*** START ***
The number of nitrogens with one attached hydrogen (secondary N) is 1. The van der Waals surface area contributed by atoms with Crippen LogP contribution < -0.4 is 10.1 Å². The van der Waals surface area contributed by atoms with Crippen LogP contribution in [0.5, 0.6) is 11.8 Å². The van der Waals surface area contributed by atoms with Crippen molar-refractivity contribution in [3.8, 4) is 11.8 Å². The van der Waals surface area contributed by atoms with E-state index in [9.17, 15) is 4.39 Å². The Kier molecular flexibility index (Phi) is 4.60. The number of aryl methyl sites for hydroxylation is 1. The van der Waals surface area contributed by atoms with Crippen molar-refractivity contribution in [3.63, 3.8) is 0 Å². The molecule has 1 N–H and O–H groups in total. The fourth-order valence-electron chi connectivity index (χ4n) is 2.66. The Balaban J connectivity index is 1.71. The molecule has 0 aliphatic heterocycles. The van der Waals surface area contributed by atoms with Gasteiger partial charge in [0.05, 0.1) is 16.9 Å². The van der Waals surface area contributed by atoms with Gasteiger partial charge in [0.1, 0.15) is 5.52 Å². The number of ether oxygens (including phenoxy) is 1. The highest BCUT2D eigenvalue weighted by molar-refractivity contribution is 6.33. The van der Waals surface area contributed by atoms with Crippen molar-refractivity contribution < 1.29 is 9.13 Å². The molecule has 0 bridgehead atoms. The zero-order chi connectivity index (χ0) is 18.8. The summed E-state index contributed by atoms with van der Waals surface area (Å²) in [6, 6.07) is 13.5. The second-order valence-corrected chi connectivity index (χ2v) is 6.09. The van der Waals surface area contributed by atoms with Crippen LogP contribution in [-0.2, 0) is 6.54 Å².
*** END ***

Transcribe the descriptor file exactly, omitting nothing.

The number of nitrogens with one attached hydrogen (secondary N) is 1. The van der Waals surface area contributed by atoms with Crippen LogP contribution < -0.4 is 10.1 Å². The van der Waals surface area contributed by atoms with Crippen LogP contribution in [0.5, 0.6) is 11.8 Å². The van der Waals surface area contributed by atoms with Crippen molar-refractivity contribution in [3.8, 4) is 11.8 Å². The van der Waals surface area contributed by atoms with E-state index in [9.17, 15) is 4.39 Å². The Kier molecular flexibility index (Phi) is 4.60. The number of aryl methyl sites for hydroxylation is 1. The van der Waals surface area contributed by atoms with Crippen molar-refractivity contribution in [3.63, 3.8) is 0 Å². The molecule has 1 N–H and O–H groups in total. The fourth-order valence-electron chi connectivity index (χ4n) is 2.66. The Balaban J connectivity index is 1.71. The molecule has 0 aliphatic heterocycles. The van der Waals surface area contributed by atoms with Gasteiger partial charge in [0.05, 0.1) is 16.9 Å². The van der Waals surface area contributed by atoms with Gasteiger partial charge in [0.1, 0.15) is 5.52 Å². The number of ether oxygens (including phenoxy) is 1. The highest BCUT2D eigenvalue weighted by molar-refractivity contribution is 6.33. The van der Waals surface area contributed by atoms with Crippen molar-refractivity contribution < 1.29 is 9.13 Å². The molecule has 0 bridgehead atoms. The zero-order chi connectivity index (χ0) is 18.8. The summed E-state index contributed by atoms with van der Waals surface area (Å²) in [6, 6.07) is 13.5. The second-order valence-corrected chi connectivity index (χ2v) is 6.09. The van der Waals surface area contributed by atoms with Crippen LogP contribution in [-0.2, 0) is 6.54 Å².